Prime Minister Ryutaro Hashimoto visited Russian President Boris Yeltsin unofficially in Krasnoyarsk, Eastern Siberia, on these two days. Prime Minister presented a "Hashimoto-Yeltsin Plan," a 6-point economic cooperation program to help Russian transition to a market economy, to which President agreed.
The two leaders also agreed that, on the basis of the "Tokyo Communique" of 1993 to solve the problem of rule over the 4 "Northern Islands" and conclude a peace treaty between the two countries, both will do utmost to arrive at that goal --- a big one step forward towards complete normalization of the two countries' mutual relationship --- by the end of the 20th century.
This day is "Culture Day" in Japan, a national holiday, and Japanese who have long and significantly contributed to the nation's culture are decorated by Prime Minister.
Because this year falls on the 60th anniversary of this ceremony, awardees will receive "Cultural Medals" from Emperor hereafter. Awardees 1997 were Setsuro Takahashi, 83, a lacquer ware artist, Soshitsu Sen, 74, the leader of a Japanese tea ceremony school, Masatoshi Koshiba, 71, a physicist, Teruaki Mukaiyama, 70, a scholar of chemistry, and Hirofumi Uzawa, 69, an economist.
They each received a medallion from Emperor and a scroll from Prime Minister R. Hashimoto.
The honor of the Order of Merit is given in this season each year.
The First Order of Merit went to 13 Japanese this year and the rite took place on the morning of Nov. 5 at the grand hall of Imperial Palace.
Honorees 1997 were: Kunio Tanabe, 84, ex-Director General of Prime Minister's Office, who was decorated most honorably with the Grand Cordon of the Rising Sun, and 12 recipients of the First Order of the Sacred Treasure including Teruyuki Akema, 72, Chairman of Tohoku Electric Power; Seiichi Ohori, 72, an ex-justice of the Supreme Court: and Hiromori Kawashima, 75, Commisioner of the Central League of Japanese professional baseball.
They were individually decorated by Emperor and given a scroll of recognition by Prime Minister Hashimoto.
In the afternoon of the same day, Prime Minister gave Second Orders of Merits to others at the same place.
To visiting Lebanese Prime Minister Rafic Hariri (President of the Council of Ministers), Prime Minister Hashimoto requested handover to Japan of the 5 aging members of "Japanese Red Army" who were sentenced to servitude and are detained in Beirut.
He also reassured the visitor of the "unfailing" Japanese commitment to restoration of war-torn Lebanon and pledged to send his Government staff to Lebanon for detailed talks.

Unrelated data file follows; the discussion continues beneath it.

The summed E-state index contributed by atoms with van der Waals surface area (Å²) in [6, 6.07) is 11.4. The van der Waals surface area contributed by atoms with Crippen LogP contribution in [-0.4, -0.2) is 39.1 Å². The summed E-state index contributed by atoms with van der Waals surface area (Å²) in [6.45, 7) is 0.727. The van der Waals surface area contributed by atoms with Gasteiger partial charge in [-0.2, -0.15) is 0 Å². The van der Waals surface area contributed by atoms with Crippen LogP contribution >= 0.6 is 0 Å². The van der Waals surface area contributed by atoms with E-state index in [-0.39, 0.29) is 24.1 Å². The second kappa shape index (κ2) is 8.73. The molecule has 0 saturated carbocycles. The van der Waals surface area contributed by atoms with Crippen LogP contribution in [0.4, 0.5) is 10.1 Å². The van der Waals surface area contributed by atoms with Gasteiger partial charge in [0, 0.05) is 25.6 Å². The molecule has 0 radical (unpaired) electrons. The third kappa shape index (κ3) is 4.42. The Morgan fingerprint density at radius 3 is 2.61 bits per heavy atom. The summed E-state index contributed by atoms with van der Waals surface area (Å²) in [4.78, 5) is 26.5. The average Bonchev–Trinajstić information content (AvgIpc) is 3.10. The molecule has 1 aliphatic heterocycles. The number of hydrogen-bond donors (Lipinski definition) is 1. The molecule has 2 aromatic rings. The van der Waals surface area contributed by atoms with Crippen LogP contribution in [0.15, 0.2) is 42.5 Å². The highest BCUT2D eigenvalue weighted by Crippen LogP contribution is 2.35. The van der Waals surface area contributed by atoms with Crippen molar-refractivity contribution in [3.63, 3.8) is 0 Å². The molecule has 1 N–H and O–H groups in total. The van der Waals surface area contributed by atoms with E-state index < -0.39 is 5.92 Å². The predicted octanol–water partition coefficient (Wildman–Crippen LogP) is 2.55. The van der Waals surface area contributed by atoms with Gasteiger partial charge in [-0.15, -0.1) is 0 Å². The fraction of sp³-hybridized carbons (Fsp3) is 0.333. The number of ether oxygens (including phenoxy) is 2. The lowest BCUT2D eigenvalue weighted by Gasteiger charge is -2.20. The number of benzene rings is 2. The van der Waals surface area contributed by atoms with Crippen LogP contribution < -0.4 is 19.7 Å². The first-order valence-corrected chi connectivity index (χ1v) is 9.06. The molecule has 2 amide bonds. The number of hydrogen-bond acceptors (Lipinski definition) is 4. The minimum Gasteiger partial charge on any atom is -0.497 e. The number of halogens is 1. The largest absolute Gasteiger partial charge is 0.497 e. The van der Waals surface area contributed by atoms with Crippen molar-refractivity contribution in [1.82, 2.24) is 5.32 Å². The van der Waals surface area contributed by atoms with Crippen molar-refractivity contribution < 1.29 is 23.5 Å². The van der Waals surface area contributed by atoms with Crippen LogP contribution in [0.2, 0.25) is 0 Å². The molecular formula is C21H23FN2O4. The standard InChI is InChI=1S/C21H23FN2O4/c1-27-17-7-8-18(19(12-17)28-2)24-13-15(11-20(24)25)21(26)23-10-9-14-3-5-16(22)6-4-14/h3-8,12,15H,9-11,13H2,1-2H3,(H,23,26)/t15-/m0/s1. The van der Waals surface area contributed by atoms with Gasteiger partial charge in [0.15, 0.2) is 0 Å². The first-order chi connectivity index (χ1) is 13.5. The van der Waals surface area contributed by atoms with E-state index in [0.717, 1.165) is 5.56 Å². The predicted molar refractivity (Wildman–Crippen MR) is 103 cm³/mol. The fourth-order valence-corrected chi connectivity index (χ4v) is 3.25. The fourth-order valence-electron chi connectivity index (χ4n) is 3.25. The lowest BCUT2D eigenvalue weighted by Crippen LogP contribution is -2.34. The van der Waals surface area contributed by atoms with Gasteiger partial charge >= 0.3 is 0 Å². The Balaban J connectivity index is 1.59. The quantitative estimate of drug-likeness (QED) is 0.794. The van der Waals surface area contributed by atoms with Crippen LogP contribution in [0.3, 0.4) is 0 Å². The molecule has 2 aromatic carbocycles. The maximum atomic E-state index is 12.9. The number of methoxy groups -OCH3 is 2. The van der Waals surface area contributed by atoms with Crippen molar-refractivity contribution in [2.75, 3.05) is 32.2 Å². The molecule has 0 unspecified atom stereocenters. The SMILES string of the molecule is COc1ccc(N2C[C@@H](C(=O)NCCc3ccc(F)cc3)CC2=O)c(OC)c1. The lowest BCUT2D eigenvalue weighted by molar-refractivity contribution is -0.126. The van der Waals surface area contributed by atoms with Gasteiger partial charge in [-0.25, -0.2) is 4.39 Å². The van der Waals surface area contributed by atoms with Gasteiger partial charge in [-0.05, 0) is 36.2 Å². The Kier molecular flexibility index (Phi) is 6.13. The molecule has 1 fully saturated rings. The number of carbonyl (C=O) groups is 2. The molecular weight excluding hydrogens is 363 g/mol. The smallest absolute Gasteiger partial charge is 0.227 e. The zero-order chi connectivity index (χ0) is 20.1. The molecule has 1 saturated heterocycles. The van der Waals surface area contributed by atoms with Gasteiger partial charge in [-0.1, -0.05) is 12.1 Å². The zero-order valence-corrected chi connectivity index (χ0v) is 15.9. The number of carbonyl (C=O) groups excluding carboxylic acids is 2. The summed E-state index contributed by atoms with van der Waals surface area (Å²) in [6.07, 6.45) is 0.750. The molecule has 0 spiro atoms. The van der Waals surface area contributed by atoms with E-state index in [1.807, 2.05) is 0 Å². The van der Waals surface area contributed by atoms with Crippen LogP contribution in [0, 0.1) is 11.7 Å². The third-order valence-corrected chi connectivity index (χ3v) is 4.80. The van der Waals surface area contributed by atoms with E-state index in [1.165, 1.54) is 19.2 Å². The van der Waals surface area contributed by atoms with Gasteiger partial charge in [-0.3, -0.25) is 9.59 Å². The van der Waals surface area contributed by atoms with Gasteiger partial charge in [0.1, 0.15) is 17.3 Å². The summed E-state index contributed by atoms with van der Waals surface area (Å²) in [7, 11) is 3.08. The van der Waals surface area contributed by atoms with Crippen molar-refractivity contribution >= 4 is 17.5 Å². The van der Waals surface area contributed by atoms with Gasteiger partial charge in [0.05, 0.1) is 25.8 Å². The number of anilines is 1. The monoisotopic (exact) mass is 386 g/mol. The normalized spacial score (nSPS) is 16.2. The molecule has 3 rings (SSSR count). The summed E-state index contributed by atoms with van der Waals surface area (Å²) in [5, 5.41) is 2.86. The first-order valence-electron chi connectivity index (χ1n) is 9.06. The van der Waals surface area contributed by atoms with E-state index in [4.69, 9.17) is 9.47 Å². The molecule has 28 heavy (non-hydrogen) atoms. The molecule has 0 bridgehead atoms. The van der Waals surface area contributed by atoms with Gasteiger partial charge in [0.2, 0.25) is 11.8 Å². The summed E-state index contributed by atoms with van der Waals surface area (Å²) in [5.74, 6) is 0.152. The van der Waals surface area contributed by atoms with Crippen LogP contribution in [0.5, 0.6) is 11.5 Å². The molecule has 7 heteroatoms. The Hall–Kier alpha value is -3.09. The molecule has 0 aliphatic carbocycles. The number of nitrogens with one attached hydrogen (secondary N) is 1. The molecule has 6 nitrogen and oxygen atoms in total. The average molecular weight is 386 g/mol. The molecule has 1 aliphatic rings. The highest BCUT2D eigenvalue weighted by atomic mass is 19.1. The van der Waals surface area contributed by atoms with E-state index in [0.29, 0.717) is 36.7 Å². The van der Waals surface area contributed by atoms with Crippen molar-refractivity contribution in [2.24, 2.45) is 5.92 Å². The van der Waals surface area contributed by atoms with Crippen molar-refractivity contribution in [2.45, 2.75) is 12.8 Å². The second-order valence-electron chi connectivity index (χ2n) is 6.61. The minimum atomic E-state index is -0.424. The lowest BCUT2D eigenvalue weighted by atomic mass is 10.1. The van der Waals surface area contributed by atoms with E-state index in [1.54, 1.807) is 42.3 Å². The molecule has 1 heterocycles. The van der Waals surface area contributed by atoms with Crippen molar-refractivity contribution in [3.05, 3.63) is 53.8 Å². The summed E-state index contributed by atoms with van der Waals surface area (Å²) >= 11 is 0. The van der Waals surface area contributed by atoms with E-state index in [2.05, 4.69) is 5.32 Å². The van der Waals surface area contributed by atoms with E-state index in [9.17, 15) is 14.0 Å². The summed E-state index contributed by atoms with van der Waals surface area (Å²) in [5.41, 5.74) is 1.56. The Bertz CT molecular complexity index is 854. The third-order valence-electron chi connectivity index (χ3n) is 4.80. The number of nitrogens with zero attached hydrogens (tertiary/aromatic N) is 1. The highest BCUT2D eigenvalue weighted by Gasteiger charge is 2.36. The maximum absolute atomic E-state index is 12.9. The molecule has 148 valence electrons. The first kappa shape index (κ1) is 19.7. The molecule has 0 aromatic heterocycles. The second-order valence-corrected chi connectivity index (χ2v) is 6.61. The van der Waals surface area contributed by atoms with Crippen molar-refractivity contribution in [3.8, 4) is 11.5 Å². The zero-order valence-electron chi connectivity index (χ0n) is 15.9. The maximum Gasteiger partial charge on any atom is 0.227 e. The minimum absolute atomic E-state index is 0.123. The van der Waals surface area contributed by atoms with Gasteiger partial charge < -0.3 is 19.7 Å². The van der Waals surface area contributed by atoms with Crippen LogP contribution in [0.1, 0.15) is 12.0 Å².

Mr.Hariri expressed thanks for Japanese financial aid to date and told Hashimoto Lebanon supports Japan as a candidate for membership in the UN Security Council.
Prime Minister Hashimoto met Second Prime Minister Samdech Hun Sen of Cambodia at his official residence. The Cambodian leader said about First Prime Minister Ranariddh being tried in military court:
"I would see to it that if he comes home and is judged guilty, my government will acquit him in a general pardon and open the door for him to return to political activities."
Welcoming Hun Sen's decision, Hashimoto promised Japan's "utmost effort" to give about \900 million to Cambodia, as has been requested, to supervise Cambodia's next general election.
Prime Minister Hashimoto flew by the Government plane to Riyad, Saudi Arabia, for talks with King Fahd.
He was received by Prince Abdulla‚ˆ at the airport, underwent a welcome ceremony and then met King at his palace.
Hashimoto requested extension of the Japanese contract to tap the oil field of Kafuji (which is due to expire in year 2000) and also agreed with King on a broad range of mutual cooperation, e.g. environment protection, cultural exchange and sports.
He was on way home on Nov.10.
Chinese Prime Minister Li Peng flew in as a Japanese Government's guest for discussion with Hashimoto.
Li recognized the results of the Japanese-Russian "summit talks" in Siberia and, in return, Hashimoto spoke highly of Chinese "summits" with Russian and US presidents.
They agreed on promotion of "defense staff exchange" and Li offered to support Japanese position at the global Kyoto Meet on prevention of global warming on the premise that "Japan consider developing countries' situations."
Chinese Premier then requested Hashimoto that in 1998, the year that marks the 20th anniversary of Japanese-Chinese peace treaty inked in 1978, Japanese Crown Prince visits China.
Twenty-seven of the non-Japanese participants in the tour aboard "The Ship for Southeast Asian Youth [24th]" paid a courtesy call on Prime Minister Hashimoto after (starting on Sep. 22 and) touring Singapore, Indonesia, Malaysia, Thailand, Vietnam, Brunei and the Philippines on Nov. 12.
Hashimoto encouraged them, youth of 10 countries including Japan, to "remember this experience of yours, become a bridge between Japan and Southeast Asia and contribute to whatever fields of activities you will do in the future."
Russian Foreign Minister E. M. Primakov met Hashimoto at his official residence.